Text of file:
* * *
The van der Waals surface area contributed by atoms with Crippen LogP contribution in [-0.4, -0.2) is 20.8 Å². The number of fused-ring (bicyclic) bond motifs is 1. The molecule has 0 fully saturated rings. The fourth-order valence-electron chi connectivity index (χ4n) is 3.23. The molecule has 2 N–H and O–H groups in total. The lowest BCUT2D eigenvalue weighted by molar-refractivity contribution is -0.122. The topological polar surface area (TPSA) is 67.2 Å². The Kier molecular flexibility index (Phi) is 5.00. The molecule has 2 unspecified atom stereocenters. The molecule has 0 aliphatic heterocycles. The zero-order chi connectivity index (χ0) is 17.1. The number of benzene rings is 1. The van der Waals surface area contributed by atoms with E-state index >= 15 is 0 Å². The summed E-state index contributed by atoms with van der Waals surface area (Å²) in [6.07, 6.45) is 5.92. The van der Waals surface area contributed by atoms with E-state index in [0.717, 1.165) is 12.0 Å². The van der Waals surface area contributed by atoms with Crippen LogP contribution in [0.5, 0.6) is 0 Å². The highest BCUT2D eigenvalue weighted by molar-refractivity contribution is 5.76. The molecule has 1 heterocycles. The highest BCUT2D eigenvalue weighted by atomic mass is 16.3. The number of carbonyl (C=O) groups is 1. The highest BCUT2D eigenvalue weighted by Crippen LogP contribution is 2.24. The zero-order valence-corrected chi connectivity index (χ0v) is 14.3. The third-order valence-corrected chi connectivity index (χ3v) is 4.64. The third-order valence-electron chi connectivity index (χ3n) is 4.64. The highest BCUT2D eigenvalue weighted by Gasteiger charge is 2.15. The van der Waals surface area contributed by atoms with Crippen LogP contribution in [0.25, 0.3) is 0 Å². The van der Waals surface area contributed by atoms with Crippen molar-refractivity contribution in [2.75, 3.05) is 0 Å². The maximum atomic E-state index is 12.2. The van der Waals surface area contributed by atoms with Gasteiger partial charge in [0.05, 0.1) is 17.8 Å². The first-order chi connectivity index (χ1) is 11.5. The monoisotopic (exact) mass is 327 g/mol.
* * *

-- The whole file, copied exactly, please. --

The van der Waals surface area contributed by atoms with Crippen LogP contribution in [-0.4, -0.2) is 20.8 Å². The number of fused-ring (bicyclic) bond motifs is 1. The molecule has 0 fully saturated rings. The fourth-order valence-electron chi connectivity index (χ4n) is 3.23. The molecule has 2 N–H and O–H groups in total. The lowest BCUT2D eigenvalue weighted by molar-refractivity contribution is -0.122. The topological polar surface area (TPSA) is 67.2 Å². The Kier molecular flexibility index (Phi) is 5.00. The molecule has 2 unspecified atom stereocenters. The molecule has 0 aliphatic heterocycles. The zero-order chi connectivity index (χ0) is 17.1. The number of benzene rings is 1. The van der Waals surface area contributed by atoms with E-state index >= 15 is 0 Å². The summed E-state index contributed by atoms with van der Waals surface area (Å²) in [6.07, 6.45) is 5.92. The van der Waals surface area contributed by atoms with E-state index in [0.717, 1.165) is 12.0 Å². The van der Waals surface area contributed by atoms with Crippen LogP contribution in [0.5, 0.6) is 0 Å². The highest BCUT2D eigenvalue weighted by molar-refractivity contribution is 5.76. The molecule has 1 heterocycles. The highest BCUT2D eigenvalue weighted by atomic mass is 16.3. The number of carbonyl (C=O) groups is 1. The highest BCUT2D eigenvalue weighted by Crippen LogP contribution is 2.24. The zero-order valence-corrected chi connectivity index (χ0v) is 14.3. The third-order valence-corrected chi connectivity index (χ3v) is 4.64. The third-order valence-electron chi connectivity index (χ3n) is 4.64. The highest BCUT2D eigenvalue weighted by Gasteiger charge is 2.15. The van der Waals surface area contributed by atoms with Crippen LogP contribution in [0.25, 0.3) is 0 Å². The van der Waals surface area contributed by atoms with Crippen molar-refractivity contribution in [2.75, 3.05) is 0 Å². The maximum atomic E-state index is 12.2. The van der Waals surface area contributed by atoms with Gasteiger partial charge in [0.05, 0.1) is 17.8 Å². The first-order chi connectivity index (χ1) is 11.5. The monoisotopic (exact) mass is 327 g/mol.